How advances in science and computer modeling have lead to improvements in studying hurricanes.
Hurricane Katrina hit the U.S. Gulf Coast on August 29, 2005, leaving a trail of destruction and hundreds of deaths. Since then, researchers have made strides in understanding the inner-core processes and environmental factors that affect the path and intensity of a hurricane. When a hurricane strikes now, scientists have a better understanding of where it’s going and what’s going on inside it than they did ten years ago thanks to higher resolution models largely enabled by more powerful supercomputers. Today’s models have up to ten times the resolution than those during Katrina and allow for a more accurate look inside a hurricane. Using these models, historical storms can even be recreated in great detail to help scientists study and learn about past events. Watch the videos to see simulations of Hurricane Katrina created from a NASA weather and climate model in 2015.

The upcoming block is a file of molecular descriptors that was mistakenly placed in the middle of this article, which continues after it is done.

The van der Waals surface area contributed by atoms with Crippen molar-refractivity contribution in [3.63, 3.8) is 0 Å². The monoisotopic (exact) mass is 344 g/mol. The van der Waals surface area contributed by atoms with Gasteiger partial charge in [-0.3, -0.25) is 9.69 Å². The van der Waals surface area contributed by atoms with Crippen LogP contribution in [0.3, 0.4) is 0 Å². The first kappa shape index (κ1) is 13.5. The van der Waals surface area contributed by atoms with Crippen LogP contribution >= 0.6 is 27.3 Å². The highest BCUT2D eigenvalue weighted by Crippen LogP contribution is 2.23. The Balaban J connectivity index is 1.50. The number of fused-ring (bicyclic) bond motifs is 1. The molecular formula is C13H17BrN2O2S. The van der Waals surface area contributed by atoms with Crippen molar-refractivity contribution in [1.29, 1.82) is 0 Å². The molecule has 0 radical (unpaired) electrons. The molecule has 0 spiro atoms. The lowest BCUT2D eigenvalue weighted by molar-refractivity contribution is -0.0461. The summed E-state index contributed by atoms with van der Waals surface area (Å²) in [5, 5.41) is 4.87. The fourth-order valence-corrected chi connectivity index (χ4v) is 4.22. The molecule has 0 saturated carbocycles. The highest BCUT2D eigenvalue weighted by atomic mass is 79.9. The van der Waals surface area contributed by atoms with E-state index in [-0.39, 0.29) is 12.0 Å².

Before making landfall, Katrina was classified as a Category 5 storm. This simulation shows the storm’s wind speeds from Aug. 22-30, 2005.
Water vapor in the atmosphere helps to fuel storms. This simulation shows water vapor within Katrina from Aug. 22-30, 2005.
Model resolution has greatly improved over the last 10 years. These images show Katrina’s winds using a model from 2005 (left) and 2015 (right).
Today's models have up to 10 times higher resolution. These images show water vapor within Katrina at 50 km resolution (left) and 6.25 km (right).
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NASA's Goddard Space Flight Center
Video and images courtesy of NASA/GSFC/Bill Putman